In the diplomatic battle between the United States and Iran, economic sanctions are a key US weapon.
But knowing if the sanctions are working is not an exact science.
Right now, though, there's evidence that Iran could be feeling the financial heat from those sanctions.
The value of Iran's currency has taken a steep drop, about 17 percent since Friday – hitting a new record low against the US dollar.
That could be because Iran's hard currency reserves are low, as a result of sanctions and a weakening economy.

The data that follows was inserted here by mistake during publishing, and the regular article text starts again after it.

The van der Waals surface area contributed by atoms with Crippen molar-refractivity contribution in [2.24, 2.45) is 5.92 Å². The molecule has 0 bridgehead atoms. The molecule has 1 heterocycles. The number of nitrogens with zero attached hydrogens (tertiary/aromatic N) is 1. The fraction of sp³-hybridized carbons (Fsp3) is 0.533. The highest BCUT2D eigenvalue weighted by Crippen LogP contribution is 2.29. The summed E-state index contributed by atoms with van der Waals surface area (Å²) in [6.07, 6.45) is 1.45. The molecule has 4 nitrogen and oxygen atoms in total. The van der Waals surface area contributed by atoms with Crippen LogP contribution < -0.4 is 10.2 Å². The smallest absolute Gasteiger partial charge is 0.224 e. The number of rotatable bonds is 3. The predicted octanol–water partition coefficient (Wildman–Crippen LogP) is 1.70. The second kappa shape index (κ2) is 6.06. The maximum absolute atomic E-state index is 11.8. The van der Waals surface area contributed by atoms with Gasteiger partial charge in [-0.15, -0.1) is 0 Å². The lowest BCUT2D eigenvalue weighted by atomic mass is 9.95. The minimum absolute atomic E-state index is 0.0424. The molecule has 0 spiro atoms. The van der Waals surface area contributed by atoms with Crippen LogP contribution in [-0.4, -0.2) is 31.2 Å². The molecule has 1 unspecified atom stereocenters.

Nazila Fathi, a fellow at Harvard's Belfer Center, says that sanctions are hitting Iran's ability to export oil.
But it's not enough to have eaten up Iran's known currency reserves, Fathi says.
Those reserves stood at over $100 billion at the end of last year, according to the International Monetary Fund.
Fathi says critics within Iran are blaming the government's mismanagement rather than sanctions.
What's clear is that ordinary people are paying the price, says Fathi, in terms of price inflation on essential goods like food and gas.
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